General Kit List

The club provides kit such as helmets, walking axes, crampons, ropes and harnesses. We also have a good selection of 1:50,000 and 1:25,000 scale maps for the areas that we visit plus compasses and map cases. As members progress they are encouraged to purchase their own kit so as to reduce the chance of a shortage occurring.

 

Individual kit list for a Mountaineering Club trip, some things will not be required on all trips, such as sleeping bags or liners which are generally required for wild camps or some bunkhouses. ALL of the items listed above in bold are ESSENTIAL. Read further on for more information on particular items of required kit. Any questions, do ask a member of the committee.

EQUIPMENT

 

CLOTHES

ESSENTIALS

COMFORT

WINTER ESSENTIALS

Rucksack

Waterproof Rucksack Liner

Sleeping Mat

Sleeping Bag

Toiletries

Towel

Survival Bag

Gloves

Gaiters

Sun/warm hat

Balaclava

Head Torch

Whistle

Walking Boots

Walking socks

Thermal layers

Fleece

Waterproof trousers

Waterproof jacket

Walking trousers (no denim)

Spare emergency clothes

Pub Clothes

Underwear (yes it is on the list because people have forgotten it!)

Breakfasts

Lunches

Waterbottles

Suncream

Sunglasses

Snack food

Emergency 24 hour rations

Book

Camera

Money

Spare Shoes

Ear plugs

Thick walking socks

Crampon compatible Walking Boots

Gaiters

Spare gloves (3 pairs is a good start)

Spare Warm clothes, essential!

Pub Clothes

More Water

Suncream

Goggles

Buff/balaclava

Warm hat

SLEEPING MAT

These are needed for some huts and when we camp. Note the club owns some tents.

SLEEPING BAG

How warm your bag needs to be is a very personal thing. But bear in mind that some huts can be very cold in the depths of winter (sometimes not even in the winter). Additional liners and clothes can be used to increased the rating of bags.

EMERGENCY SURVIVAL BAG

 

The orange bag is a truly essential (and versatile) bit of kit, they are cheap (about £2!) and could save your life.

 

GLOVES

Finding truly waterproof gloves is a real challenge, the main aim is to keep your hands warm (even if they are damp), so it is useful to have more than one pair. Top Tip, keep your water bottle in a spare mit in winter to stop the bottle freazing! Spare socks can be used as mitts at a push. Spare dry clothes, gloves, hat and socks should all be carried in the rucksack liner.

 

GAITERS

These are optional except for in winter.

 

WALKING BOOTS

These need to be owned. Make sure you try on plenty of pairs and that they are waterproof.

 

WALKING SOCKS

One thick pair at least, carrying a spare set in your rucksack. Or be very clever (and immensely smug back in the hut) and avoid blisters by using some thin liner socks underneath the thick ones. This avoids feet rubbing as much and thus avoids blisters. Coolmax liners are made by a variety of brands and are very comfortable.

 

THERMAL LAYERS

The layering system is very important, especially when it's cold. This is because air is trapped between the layers, increasing the warmth. So several thin layers will always be warmer than one thick layer. The layering system also allows for easy regulation - if your too hot, then just remove a layer or two, and vice versa if your too cold. Wicking tops such as ‘dryflo’ or wollen clothing should be worn in preference to cotton. [Down/feather jackets are very warm but those without a waterproof outer and inner aren't much use in the wet conditions ‘sometimes’ found in Scotland. Microfibre/primaloft etc. Belay jackets will tolerate getting wet and stay warm and are a very good idea if youre going to be standing around a lot, for instance climbing ]. The picture below shows the layering principle quite well.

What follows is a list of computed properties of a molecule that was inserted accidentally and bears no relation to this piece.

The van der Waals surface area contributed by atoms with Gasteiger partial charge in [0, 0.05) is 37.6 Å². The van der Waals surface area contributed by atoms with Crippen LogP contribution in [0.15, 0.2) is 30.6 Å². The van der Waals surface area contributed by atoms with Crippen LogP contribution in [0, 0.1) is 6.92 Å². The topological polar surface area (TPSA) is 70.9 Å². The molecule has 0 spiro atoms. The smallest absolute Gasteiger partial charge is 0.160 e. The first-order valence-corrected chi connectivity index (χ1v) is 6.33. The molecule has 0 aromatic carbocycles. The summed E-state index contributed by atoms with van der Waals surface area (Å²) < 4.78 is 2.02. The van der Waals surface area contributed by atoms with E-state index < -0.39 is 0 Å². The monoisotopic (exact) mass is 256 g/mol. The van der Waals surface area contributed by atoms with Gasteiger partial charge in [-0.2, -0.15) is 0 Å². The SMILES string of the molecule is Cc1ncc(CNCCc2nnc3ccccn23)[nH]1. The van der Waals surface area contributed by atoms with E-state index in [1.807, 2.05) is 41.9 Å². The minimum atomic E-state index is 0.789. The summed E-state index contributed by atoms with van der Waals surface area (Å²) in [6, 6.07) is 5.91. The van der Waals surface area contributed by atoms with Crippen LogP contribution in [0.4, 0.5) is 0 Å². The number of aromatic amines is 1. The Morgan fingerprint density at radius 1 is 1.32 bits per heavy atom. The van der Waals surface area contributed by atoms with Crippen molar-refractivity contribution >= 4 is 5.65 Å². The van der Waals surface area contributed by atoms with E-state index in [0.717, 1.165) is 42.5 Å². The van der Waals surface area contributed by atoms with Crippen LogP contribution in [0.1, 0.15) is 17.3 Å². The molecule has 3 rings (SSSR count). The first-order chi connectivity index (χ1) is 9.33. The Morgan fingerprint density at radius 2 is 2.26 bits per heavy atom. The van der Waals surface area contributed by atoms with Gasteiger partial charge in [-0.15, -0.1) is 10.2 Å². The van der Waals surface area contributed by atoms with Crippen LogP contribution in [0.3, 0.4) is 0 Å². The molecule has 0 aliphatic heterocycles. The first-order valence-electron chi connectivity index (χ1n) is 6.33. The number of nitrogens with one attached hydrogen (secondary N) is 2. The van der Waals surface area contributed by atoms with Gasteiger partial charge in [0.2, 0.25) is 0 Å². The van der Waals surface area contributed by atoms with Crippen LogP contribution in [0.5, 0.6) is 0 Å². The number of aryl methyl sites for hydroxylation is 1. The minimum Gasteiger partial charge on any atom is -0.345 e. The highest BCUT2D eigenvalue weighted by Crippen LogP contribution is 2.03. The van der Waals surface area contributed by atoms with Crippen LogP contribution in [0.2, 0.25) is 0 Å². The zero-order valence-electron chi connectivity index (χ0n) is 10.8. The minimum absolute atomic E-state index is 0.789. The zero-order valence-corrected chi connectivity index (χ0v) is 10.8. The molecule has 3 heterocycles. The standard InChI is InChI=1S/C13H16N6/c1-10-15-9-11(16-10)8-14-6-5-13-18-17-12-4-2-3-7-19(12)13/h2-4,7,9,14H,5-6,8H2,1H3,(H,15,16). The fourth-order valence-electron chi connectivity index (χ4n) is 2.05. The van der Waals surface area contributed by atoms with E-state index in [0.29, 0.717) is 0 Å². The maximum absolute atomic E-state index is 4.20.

WATERPROOFS

A good waterproof jacket with a decent hood is essential. Waterproof overtrousers are often needed and it’s worth remembering that lightweight waterproofs can be inadequate under severe winter conditions. [Overtrousers with a full length side zip are not essential.]

HAT

A warm hat is essential and the easiest way to regulate your temperature. Balaclavas are great when the wind blows.

 

HEADTORCH

Spare batteries should also be carried. LED varaints are great for following a track or path, checking the map and reading on the bus or back in the hut as they have good battery life, for serius outside use go for single "supperbright" LED. Halogen/Zenon beams are better for spotting over distances. Combination torches give the best of both but are more expensive.

 

WALKING TROUSERS

lightweight fast drying trousers are the best. Thermal ‘longjohns’ or fleecy trousers are good when it gets really cold. Remember cotton and especially denim jeans must not be worn.

 

RUCKSACK & LINER

A 30L - 40L daysack is adequate for most of our trips, for winter a 40L or 50L might be more appropriate. Proprietary liners can be bought but a rubble sac bin liner (usually £1 a roll from Wilko’s and the like) works well. Don’t be temped to buy the biggest rucksack and then fill it, remember “Speed is Safety”.

 

EMERGENCY 24 HOUR RATIONS

Don’t forget to take extra food over and above your lunch just in case you should become benighted!

 

EAR PLUGS

A few pennies will buy you a priceless good night's sleep!!

GENERAL KIT LIST

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